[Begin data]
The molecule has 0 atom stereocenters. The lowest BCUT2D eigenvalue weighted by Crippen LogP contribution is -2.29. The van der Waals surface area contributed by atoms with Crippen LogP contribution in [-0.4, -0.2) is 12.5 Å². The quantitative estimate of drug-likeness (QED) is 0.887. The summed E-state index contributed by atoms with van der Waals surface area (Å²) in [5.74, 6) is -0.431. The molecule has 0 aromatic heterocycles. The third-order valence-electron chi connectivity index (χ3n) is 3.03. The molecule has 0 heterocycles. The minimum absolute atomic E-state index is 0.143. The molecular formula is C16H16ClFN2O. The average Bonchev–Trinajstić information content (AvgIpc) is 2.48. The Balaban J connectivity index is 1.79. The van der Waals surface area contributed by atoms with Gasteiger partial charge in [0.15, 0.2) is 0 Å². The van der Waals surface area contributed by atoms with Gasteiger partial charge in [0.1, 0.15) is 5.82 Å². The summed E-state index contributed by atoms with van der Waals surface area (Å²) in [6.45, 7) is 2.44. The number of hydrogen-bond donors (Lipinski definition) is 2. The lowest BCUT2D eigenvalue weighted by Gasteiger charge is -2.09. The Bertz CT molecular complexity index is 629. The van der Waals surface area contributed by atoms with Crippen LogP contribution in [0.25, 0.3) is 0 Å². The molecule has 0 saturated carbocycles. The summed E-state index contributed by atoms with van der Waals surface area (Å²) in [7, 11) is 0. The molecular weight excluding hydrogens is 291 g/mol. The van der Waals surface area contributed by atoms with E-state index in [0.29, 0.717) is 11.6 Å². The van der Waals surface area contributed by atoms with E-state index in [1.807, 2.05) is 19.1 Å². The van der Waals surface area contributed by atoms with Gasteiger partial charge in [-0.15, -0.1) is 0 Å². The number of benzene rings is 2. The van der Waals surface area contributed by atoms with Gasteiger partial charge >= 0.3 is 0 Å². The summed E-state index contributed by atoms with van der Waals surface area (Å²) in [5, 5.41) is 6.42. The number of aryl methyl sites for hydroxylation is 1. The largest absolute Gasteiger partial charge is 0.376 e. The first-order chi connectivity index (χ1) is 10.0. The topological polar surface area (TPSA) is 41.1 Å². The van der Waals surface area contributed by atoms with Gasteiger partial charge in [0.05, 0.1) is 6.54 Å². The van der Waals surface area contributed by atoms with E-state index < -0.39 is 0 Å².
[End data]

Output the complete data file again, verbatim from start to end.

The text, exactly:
The molecule has 0 atom stereocenters. The lowest BCUT2D eigenvalue weighted by Crippen LogP contribution is -2.29. The van der Waals surface area contributed by atoms with Crippen LogP contribution in [-0.4, -0.2) is 12.5 Å². The quantitative estimate of drug-likeness (QED) is 0.887. The summed E-state index contributed by atoms with van der Waals surface area (Å²) in [5.74, 6) is -0.431. The molecule has 0 aromatic heterocycles. The third-order valence-electron chi connectivity index (χ3n) is 3.03. The molecule has 0 heterocycles. The minimum absolute atomic E-state index is 0.143. The molecular formula is C16H16ClFN2O. The average Bonchev–Trinajstić information content (AvgIpc) is 2.48. The Balaban J connectivity index is 1.79. The van der Waals surface area contributed by atoms with Gasteiger partial charge in [0.15, 0.2) is 0 Å². The van der Waals surface area contributed by atoms with Gasteiger partial charge in [0.1, 0.15) is 5.82 Å². The summed E-state index contributed by atoms with van der Waals surface area (Å²) in [6.45, 7) is 2.44. The number of hydrogen-bond donors (Lipinski definition) is 2. The lowest BCUT2D eigenvalue weighted by Gasteiger charge is -2.09. The Bertz CT molecular complexity index is 629. The van der Waals surface area contributed by atoms with Crippen LogP contribution in [0.25, 0.3) is 0 Å². The molecule has 0 saturated carbocycles. The summed E-state index contributed by atoms with van der Waals surface area (Å²) in [7, 11) is 0. The molecular weight excluding hydrogens is 291 g/mol. The van der Waals surface area contributed by atoms with E-state index in [0.29, 0.717) is 11.6 Å². The van der Waals surface area contributed by atoms with E-state index in [1.807, 2.05) is 19.1 Å². The van der Waals surface area contributed by atoms with Gasteiger partial charge in [-0.15, -0.1) is 0 Å². The number of benzene rings is 2. The van der Waals surface area contributed by atoms with Gasteiger partial charge >= 0.3 is 0 Å². The summed E-state index contributed by atoms with van der Waals surface area (Å²) in [5, 5.41) is 6.42. The number of aryl methyl sites for hydroxylation is 1. The largest absolute Gasteiger partial charge is 0.376 e. The first-order chi connectivity index (χ1) is 10.0. The topological polar surface area (TPSA) is 41.1 Å². The van der Waals surface area contributed by atoms with Gasteiger partial charge in [0.05, 0.1) is 6.54 Å². The van der Waals surface area contributed by atoms with E-state index < -0.39 is 0 Å².